Friday, April 29, 2016

A Long Winded but Successful Weekend In the Catskills

(click photos to enlarge) 
My son Matt and I went up to the Catskills last weekend to spend a couple of days fishing with a few of my friends.  We arrived on Saturday and headed straight to the East Branch of the Delaware where we met up with the rest of the gang.  The river was a little low, clear and cold; the weather was cloudy, cool, and a fierce wind ripped through the river valley relentlessly.  And all kinds of flies were hatching in good numbers - hendricksons, blue quills, early stoneflies and grannom caddis.  Occasionally, a bug would get blown onto the water where it would be quickly gobbled up by a fish.  Unfortunately, this was the exception rather than the rule, as most of the bugs that got hammered to the water surface drifted without being taken except for getting waterlogged by the little whitecaps.  We went fishless, cold, and called it a day much earlier than we had hoped.

Sunday morning a bright sun bathed the landscape.  The air was cool and the wind still crashed the party, but not as hard as the day before, and today it offered breaks to the patient angler.  My son and I decided to fish the Beaverkill, which turned out to be a great choice.  When we got to the water, only one other angler was in sight.  The air was filled with thousands of freshly hatched Shad Caddis - Brachycentrus appalachia. This caddis species is easily identified by its fairly bright olive-green abdomen and brown and grey mottled wings that are roughly twice the length of the insects body.  Along the banks where rocks sheltered the water from the wind, the surface had mats of freshly jettisoned pupal shucks. Midstream, in the riffles, trout were rising everywhere.  It seemed as though every fish in the river was taking flies off the surface.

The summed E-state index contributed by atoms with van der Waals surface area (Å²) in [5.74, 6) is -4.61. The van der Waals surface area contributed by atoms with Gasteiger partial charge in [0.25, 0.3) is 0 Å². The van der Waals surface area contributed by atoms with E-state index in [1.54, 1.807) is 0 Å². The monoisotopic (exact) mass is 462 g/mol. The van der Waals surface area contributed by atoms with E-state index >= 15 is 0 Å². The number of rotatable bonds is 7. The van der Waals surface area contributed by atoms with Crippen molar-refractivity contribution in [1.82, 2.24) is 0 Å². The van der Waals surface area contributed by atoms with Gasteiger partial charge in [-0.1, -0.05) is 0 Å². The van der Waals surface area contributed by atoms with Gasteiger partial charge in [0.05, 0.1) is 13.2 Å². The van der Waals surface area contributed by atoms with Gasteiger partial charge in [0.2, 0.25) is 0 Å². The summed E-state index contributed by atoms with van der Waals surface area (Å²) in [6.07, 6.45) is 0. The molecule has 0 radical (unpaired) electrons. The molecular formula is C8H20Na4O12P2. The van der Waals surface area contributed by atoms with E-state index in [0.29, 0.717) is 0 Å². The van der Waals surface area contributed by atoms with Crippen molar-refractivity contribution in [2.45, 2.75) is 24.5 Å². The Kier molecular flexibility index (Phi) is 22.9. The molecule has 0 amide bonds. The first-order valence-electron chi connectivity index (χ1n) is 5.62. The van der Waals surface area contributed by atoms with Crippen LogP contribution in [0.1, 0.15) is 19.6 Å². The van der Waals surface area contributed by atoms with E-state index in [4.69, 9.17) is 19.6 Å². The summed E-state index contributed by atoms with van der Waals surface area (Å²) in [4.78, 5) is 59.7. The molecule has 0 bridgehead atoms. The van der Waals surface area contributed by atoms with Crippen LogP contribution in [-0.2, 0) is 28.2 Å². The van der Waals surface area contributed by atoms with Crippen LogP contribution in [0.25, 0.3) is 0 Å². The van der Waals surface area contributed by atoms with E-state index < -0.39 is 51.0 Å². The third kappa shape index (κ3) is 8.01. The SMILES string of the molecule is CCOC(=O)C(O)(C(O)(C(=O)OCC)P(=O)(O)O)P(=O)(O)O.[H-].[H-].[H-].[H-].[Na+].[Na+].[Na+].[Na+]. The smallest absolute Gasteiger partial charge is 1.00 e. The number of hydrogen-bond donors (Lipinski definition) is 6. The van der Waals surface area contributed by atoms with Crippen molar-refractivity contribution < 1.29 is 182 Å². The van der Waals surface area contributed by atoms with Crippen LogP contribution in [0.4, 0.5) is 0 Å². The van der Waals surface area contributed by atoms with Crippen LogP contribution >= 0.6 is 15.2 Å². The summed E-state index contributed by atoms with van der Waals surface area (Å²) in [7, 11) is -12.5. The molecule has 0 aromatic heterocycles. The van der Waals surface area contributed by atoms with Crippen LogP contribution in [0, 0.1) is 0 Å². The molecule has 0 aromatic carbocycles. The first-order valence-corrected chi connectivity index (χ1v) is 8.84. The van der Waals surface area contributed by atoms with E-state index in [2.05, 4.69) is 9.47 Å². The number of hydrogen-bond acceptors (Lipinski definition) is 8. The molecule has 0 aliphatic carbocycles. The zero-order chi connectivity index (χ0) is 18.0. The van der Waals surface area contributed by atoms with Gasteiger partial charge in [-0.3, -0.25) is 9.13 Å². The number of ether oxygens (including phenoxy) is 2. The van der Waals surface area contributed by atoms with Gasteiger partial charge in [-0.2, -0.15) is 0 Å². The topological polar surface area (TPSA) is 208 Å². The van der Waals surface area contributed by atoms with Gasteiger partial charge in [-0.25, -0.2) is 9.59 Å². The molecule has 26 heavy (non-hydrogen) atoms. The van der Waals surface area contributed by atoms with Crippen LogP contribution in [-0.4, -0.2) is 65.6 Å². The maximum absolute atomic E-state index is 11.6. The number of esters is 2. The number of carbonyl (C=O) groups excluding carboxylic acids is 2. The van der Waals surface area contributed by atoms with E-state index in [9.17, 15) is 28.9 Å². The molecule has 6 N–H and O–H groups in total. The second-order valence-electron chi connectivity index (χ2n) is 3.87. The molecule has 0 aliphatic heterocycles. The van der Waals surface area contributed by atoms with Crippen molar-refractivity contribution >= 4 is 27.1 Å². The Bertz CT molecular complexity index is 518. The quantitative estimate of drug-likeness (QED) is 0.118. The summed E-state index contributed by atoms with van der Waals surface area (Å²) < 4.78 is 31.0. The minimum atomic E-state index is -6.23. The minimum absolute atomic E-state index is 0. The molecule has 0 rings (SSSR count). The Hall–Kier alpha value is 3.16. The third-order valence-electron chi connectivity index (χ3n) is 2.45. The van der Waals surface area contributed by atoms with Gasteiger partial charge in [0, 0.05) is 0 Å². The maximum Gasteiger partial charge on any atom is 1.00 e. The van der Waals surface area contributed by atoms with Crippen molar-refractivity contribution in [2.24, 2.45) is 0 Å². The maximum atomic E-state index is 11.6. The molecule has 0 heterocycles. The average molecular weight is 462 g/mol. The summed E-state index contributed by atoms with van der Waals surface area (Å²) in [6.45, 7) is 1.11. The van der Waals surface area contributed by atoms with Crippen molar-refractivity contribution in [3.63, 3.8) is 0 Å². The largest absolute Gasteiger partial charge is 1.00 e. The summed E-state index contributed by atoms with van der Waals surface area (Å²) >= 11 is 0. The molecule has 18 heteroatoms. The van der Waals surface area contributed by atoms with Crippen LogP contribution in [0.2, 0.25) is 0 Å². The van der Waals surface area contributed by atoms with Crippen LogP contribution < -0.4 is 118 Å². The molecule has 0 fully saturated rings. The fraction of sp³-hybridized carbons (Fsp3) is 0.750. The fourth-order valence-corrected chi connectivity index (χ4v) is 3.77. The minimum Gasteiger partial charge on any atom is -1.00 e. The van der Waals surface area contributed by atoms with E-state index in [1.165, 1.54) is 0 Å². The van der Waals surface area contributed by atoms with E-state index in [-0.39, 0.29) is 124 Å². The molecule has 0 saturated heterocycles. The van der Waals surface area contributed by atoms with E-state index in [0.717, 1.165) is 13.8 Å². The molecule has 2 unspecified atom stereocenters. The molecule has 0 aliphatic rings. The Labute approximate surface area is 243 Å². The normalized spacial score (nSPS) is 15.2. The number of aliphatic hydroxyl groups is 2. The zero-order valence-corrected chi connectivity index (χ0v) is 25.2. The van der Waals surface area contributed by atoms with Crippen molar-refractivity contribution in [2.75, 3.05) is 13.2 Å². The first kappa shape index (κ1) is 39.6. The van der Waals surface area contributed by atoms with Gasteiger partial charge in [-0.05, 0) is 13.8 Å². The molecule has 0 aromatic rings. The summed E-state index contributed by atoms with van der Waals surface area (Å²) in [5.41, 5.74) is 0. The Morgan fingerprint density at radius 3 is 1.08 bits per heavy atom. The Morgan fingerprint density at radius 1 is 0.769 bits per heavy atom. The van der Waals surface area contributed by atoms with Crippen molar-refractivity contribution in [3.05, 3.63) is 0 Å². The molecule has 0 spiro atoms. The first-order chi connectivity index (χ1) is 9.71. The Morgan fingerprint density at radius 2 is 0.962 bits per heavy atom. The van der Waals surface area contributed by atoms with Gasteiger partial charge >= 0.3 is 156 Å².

With all the caddis hatching, in our excitement, we first tried olive bodied Iris Caddis imitations. Our flies were ignored, so we stopped fishing and carefully watched the activity of the flies and the trout.  The trout were sipping in the flies, which is an indication that they are not feeding on emergers.  And, we observed dozens of spent caddis on the water around us, which may have been spent egg-layers or perhaps freshly hatched insects that got blown onto the water so hard that they couldn't regroup and take off again.  Many were struggling, sending tiny concentric wave vibrations out along the surface.  I then focused on one of these drifting, spent flies and sure enough, it was sipped in by a brown.  I watched another and another caddis, and all had the same fate as the first I saw.

I tied on an olive bodied caribou caddis, size 16, and using my thumbnail at the base of the wing, I forced it to spread out over the body like the naturals.  Before I began looking for a target, I called Matt over an gave him a few flies.  And then it was game on. A challenging game with the high wind, but nonetheless the opportunity was there as long as we were patient with the wind.  When it would calm down enough, we cast quickly and dropped our flies above rising fish, and if the drift was clean, the fly would get sipped in with confidence.  If the fly had any amount of drag, even the slightest bit, it wouldn't even illicit a cursory glance upward by our quarry.  Other times, the wind would rise just as our line and leader unfurled, and our line, leader and fly would land anywhere but where we intended it to go.  Yes, we did some swearing, had some wind knots, lost flies, but mostly we had a great time on the water.  Matt did a great job handling the wind and making good casts, and hooking up.

Over about 4 hours or so, we hooked dozens of fish and landed the majority of them.  All of them brown trout, with most displaying distended bellies from gorging on the caddis. We didn't land anything huge, but we did manage to bring a few 16-17 inch fish to net.  All were released to continue their food fest.                    

Sharpen your hooks and fish with your kids!

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